Look I do apologise for the make up of our panel today. As eminent as our Taskforce membership are here joining us not all of them were our first choice. We were seeking a diversity of views, obviously consumers and providers and men and women. We had a balanced Taskforce membership, half women, half men. We had representation. Tom Calma joined us from First Nations peoples and Mary Patetsos joined us from the culturally and linguistically diverse background network. And so diversity was really important to us. Just the sheer fact of trying to make this webinar available to give you information today at very short notice meant that we weren’t able to achieve that diverse panel that we would have liked. And I do acknowledge that for some of our audience today that’s a disappointment. And so that’s the reason. And on balance it was more important for us to get available people, people from the Taskforce with the expertise in front of you as quickly as possible, and we weren’t able to achieve the balance we would have liked. But thanks for the comment.

Okay. I’m going down to the next one. I think a couple of these ones that are close to the top of the list I think the panel has already answered. Tom I’ve got a difficult one for you.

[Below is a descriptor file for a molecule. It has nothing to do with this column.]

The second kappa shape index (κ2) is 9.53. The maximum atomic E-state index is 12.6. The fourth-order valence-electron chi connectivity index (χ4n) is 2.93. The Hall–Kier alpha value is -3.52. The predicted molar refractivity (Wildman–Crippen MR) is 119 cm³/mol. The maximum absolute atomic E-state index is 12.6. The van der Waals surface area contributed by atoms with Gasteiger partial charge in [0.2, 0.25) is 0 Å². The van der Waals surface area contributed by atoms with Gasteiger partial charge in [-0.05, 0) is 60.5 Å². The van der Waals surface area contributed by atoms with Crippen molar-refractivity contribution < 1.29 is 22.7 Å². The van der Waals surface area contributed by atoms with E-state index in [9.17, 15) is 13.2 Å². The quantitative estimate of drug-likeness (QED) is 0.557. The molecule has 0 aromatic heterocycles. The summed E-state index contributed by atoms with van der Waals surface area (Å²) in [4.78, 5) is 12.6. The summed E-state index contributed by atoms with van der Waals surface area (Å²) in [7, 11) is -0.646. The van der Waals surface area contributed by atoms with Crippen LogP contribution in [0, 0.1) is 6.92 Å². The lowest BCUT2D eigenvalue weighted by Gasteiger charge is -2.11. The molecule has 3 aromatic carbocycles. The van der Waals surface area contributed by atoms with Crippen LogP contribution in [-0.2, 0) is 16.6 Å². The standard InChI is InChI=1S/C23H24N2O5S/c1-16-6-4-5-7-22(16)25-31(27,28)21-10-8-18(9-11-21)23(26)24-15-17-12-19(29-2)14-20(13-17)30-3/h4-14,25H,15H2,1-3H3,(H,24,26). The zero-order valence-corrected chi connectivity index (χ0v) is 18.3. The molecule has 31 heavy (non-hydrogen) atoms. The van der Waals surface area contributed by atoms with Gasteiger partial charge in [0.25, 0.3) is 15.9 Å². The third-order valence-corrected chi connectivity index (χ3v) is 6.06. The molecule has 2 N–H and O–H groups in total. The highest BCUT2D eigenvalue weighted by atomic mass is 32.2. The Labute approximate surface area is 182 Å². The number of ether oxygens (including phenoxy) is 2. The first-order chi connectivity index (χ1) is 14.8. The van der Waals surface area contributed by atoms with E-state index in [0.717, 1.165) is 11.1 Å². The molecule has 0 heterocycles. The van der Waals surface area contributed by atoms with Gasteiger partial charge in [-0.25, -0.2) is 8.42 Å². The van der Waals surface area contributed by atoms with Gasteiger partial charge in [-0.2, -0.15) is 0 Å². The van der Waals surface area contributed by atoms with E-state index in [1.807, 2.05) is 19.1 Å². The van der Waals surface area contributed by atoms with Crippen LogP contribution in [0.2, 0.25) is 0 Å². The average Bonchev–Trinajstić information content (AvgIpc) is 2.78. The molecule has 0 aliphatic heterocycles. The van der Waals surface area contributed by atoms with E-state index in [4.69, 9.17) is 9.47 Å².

Q:        Will there be a review of the huge salaries drawn by CEOs and others of aged care facilities?

Tom Symondson:

To be fair I get asked this one quite a lot. I generally get asked it in the media. I’m never afraid of a question like this. The reality is that most providers run one site or they run a small number of home care packages. The CEO does not earn a huge amount of money. But it is a very variable sector and we have some providers that run hundreds and hundreds of services, home care, residential, and often they are running other kinds of services as well and salaries vary enormously. I’m not going to defend any individual’s salary. That’s for them to do. 

The reality however – and I think it’s really important to remember – is the vast majority of providers of services to older people are small and more often than not running one or two sites, if it’s residential care or a small number of packages or CHSP services, and so the staff in that environment are not earning huge salaries. In fact this is something that we’ve had to look at as a sector because we didn’t believe that our workers were earning the right level of salaries, which is why we were so delighted last year that our care staff, nurses and personal care workers and a group of others, a huge number of largely female staff received a 15% pay rise and the Government was good enough to fund that as we were hopeful they would.

I think it’s really important to keep in context that we need to drive up salaries for people at the frontline. CEOs can defend their own salaries. They’re very capable of doing that. But the average CEO of a provider in this sector is not earning a huge salary. And I don’t want us to get distracted from the real problem which is that we need to make sure our workers are earning the best possible salaries that they can.

Michael Lye:

Thanks Tom. We’ve got time for a few more questions and we’re getting to the provocative ones.